Closure: Rare WWII dog tag to be returned to soldier's family
Flash forward 70 years, to 2014, when historian Genevieve Cabrera found his tag sticking out of the soil on a farm.
Davis’ name, serial number, and hometown were still clearly visible on the discolored piece of metal.
World War II dog tag belonging to an American soldier has been found on a Pacific island https://t.co/ZU3QdAS8zZ— The Associated Press (@AP) February 21, 2016
Davis didn’t make it out of the Pacific Theater. In 1945, he was killed by a sniper in Okinawa while, yet again, helping a wounded soldier.
But now the dog tag he lost on the battlefield is heading home to his family in Indiana.
Cabrera gave the tag to the Japanese charity Kuentai, which reunites families with remnants from deceased soldiers.
With the help of the Associated Press and an Indiana library, they were able to track down members of Davis’ family and hope to reunite them with the tag shortly.
Dorothy Hollingsworth née Davis was just seven years old the last time she saw her brother Thomas, who was 17 years older than her. She says the tag will be given to her brother's 57-year-old nephew who was named after Thomas.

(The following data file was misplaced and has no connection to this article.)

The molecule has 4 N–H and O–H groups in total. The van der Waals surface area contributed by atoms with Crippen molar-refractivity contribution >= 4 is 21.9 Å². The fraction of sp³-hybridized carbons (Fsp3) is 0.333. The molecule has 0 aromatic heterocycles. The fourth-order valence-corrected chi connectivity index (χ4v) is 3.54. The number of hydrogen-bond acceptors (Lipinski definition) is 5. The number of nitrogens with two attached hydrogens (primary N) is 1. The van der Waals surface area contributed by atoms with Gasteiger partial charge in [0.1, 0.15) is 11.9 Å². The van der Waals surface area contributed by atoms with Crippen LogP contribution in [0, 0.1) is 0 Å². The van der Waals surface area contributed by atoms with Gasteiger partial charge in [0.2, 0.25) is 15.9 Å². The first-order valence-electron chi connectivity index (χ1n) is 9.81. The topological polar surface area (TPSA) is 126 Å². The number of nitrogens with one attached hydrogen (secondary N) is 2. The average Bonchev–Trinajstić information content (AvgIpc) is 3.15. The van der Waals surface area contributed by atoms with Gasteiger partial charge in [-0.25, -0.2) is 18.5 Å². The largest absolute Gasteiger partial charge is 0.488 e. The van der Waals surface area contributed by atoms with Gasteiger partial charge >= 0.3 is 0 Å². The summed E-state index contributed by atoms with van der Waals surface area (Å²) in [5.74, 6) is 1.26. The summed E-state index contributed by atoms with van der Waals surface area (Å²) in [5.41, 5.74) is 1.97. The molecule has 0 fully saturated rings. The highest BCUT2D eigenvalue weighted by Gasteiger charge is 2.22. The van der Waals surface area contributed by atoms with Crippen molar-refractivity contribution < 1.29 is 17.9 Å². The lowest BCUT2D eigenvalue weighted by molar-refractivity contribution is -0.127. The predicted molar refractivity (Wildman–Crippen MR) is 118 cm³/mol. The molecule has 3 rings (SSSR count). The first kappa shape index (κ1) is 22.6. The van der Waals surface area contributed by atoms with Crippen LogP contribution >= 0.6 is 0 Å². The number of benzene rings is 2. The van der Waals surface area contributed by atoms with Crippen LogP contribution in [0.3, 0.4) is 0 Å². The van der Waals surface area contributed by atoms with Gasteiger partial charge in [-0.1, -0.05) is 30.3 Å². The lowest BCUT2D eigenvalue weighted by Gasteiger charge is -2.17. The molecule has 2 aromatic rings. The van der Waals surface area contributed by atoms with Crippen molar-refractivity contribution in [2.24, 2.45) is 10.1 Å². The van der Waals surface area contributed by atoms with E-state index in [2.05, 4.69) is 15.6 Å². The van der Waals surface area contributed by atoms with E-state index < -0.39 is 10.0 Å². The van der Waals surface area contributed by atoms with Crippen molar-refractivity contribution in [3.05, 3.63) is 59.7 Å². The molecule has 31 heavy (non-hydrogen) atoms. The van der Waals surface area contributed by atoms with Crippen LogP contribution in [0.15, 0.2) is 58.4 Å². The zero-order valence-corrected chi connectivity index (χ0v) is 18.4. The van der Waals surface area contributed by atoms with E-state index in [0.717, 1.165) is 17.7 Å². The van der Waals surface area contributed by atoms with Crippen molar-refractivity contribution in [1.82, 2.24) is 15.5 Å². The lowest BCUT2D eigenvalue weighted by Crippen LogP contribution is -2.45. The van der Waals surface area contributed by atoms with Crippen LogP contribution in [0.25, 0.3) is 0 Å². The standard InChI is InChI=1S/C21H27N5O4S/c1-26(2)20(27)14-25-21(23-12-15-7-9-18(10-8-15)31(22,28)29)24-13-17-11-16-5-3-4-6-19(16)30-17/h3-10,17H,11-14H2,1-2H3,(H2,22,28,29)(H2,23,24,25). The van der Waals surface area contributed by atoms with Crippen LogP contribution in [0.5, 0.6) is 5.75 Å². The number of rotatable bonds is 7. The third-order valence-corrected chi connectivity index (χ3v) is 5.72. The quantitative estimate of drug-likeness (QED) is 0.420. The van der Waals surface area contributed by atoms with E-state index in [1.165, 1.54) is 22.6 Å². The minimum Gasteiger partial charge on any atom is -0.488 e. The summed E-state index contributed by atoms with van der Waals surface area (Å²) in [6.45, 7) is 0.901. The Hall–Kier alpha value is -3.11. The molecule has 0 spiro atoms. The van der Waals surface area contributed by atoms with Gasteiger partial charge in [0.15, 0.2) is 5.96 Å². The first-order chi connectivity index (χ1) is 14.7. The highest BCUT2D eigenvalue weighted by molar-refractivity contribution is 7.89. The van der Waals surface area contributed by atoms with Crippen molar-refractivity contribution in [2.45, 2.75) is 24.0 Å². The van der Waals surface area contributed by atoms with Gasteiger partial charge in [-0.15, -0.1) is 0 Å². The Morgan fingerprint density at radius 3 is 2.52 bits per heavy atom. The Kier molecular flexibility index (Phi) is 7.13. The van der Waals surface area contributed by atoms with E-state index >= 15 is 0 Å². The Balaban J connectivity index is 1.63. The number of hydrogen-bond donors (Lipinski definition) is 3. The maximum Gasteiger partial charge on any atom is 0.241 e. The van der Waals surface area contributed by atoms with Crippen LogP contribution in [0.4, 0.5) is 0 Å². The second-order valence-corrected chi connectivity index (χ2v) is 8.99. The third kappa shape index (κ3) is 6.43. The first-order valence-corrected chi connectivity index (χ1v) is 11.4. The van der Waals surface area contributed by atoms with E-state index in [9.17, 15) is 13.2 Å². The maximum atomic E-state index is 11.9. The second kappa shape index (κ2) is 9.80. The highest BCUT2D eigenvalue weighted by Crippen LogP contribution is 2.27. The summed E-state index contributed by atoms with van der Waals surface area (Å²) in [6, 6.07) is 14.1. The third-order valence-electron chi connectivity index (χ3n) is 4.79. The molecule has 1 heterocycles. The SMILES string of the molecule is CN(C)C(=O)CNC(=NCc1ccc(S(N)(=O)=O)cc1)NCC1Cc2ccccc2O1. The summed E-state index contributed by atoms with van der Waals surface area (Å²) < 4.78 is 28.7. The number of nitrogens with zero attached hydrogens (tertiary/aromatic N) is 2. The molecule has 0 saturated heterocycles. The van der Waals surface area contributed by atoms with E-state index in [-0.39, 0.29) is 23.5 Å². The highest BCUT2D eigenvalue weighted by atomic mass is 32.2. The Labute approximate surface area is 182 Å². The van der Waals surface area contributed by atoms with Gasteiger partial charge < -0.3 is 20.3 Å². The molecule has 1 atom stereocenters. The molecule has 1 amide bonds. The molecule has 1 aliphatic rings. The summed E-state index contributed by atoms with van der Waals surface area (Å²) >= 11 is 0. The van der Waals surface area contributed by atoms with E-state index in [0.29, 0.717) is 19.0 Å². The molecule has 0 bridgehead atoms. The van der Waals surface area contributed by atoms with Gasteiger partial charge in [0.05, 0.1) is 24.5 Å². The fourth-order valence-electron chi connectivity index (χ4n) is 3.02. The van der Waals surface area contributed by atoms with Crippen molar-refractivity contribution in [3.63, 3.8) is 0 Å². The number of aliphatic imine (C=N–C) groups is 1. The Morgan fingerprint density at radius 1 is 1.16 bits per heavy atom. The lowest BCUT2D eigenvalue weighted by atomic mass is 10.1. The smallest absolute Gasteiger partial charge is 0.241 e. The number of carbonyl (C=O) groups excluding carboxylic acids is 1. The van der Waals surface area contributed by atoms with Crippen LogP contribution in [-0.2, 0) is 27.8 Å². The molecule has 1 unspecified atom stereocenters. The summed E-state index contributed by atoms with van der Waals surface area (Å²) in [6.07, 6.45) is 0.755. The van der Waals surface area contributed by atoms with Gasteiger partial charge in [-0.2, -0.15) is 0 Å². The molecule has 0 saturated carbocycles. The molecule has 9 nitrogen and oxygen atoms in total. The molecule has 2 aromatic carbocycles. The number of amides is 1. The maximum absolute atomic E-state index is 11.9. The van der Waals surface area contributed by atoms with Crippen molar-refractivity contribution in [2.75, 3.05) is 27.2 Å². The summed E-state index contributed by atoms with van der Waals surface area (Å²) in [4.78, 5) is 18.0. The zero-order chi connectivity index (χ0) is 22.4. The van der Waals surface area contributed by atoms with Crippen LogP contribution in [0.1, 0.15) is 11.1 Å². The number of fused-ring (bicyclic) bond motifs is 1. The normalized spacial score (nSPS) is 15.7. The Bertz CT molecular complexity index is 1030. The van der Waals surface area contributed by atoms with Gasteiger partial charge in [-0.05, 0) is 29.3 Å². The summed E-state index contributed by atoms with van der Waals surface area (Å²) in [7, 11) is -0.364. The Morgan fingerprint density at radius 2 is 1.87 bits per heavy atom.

Davis joined the army in September 1941, three months before the Japanese attack on Pearl Harbor, and was a member of the 165th Infantry Regiment from the 27th Infantry Division.
13, 2016 photo provided by Genevieve Cabrera shows World War II Pfc. Thomas E. Davis’ Army dog tag t https://t.co/Z3kXXkagls— Rhonda Holle (@Rh_onda) February 22, 2016
Four years after Davis’ death in Okinawa, his remains were returned home for burial.
Originally from Roachdale in Putnam County, Indiana, Davis grew up on a farm. His sister described him as “always laughing and singing and whistling”.
Kuentai last year returned the remains of four soldiers killed in the Battle of Saipan to the US for burial.